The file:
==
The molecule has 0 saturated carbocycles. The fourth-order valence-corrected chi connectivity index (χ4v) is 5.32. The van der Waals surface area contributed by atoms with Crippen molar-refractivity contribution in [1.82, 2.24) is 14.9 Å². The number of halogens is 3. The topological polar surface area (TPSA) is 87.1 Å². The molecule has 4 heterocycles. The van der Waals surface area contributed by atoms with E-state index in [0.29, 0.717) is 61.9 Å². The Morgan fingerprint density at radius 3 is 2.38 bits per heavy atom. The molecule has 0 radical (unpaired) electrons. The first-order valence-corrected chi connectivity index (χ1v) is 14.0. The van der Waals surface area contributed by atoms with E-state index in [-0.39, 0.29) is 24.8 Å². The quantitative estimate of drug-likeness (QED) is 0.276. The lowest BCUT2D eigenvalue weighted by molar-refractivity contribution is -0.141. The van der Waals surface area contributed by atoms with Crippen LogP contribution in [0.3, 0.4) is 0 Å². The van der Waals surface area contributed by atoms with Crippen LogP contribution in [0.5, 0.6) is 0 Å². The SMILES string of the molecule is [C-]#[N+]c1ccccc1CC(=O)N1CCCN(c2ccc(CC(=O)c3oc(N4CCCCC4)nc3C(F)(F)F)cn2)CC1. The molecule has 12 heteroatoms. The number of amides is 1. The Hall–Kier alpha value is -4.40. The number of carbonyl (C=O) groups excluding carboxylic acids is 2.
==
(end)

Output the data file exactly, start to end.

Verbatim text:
The molecule has 0 saturated carbocycles. The fourth-order valence-corrected chi connectivity index (χ4v) is 5.32. The van der Waals surface area contributed by atoms with Crippen molar-refractivity contribution in [1.82, 2.24) is 14.9 Å². The number of halogens is 3. The topological polar surface area (TPSA) is 87.1 Å². The molecule has 4 heterocycles. The van der Waals surface area contributed by atoms with E-state index in [0.29, 0.717) is 61.9 Å². The Morgan fingerprint density at radius 3 is 2.38 bits per heavy atom. The molecule has 0 radical (unpaired) electrons. The first-order valence-corrected chi connectivity index (χ1v) is 14.0. The van der Waals surface area contributed by atoms with E-state index in [-0.39, 0.29) is 24.8 Å². The quantitative estimate of drug-likeness (QED) is 0.276. The lowest BCUT2D eigenvalue weighted by molar-refractivity contribution is -0.141. The van der Waals surface area contributed by atoms with Crippen LogP contribution in [0.3, 0.4) is 0 Å². The van der Waals surface area contributed by atoms with Crippen LogP contribution in [0.5, 0.6) is 0 Å². The SMILES string of the molecule is [C-]#[N+]c1ccccc1CC(=O)N1CCCN(c2ccc(CC(=O)c3oc(N4CCCCC4)nc3C(F)(F)F)cn2)CC1. The molecule has 12 heteroatoms. The number of amides is 1. The Hall–Kier alpha value is -4.40. The number of carbonyl (C=O) groups excluding carboxylic acids is 2.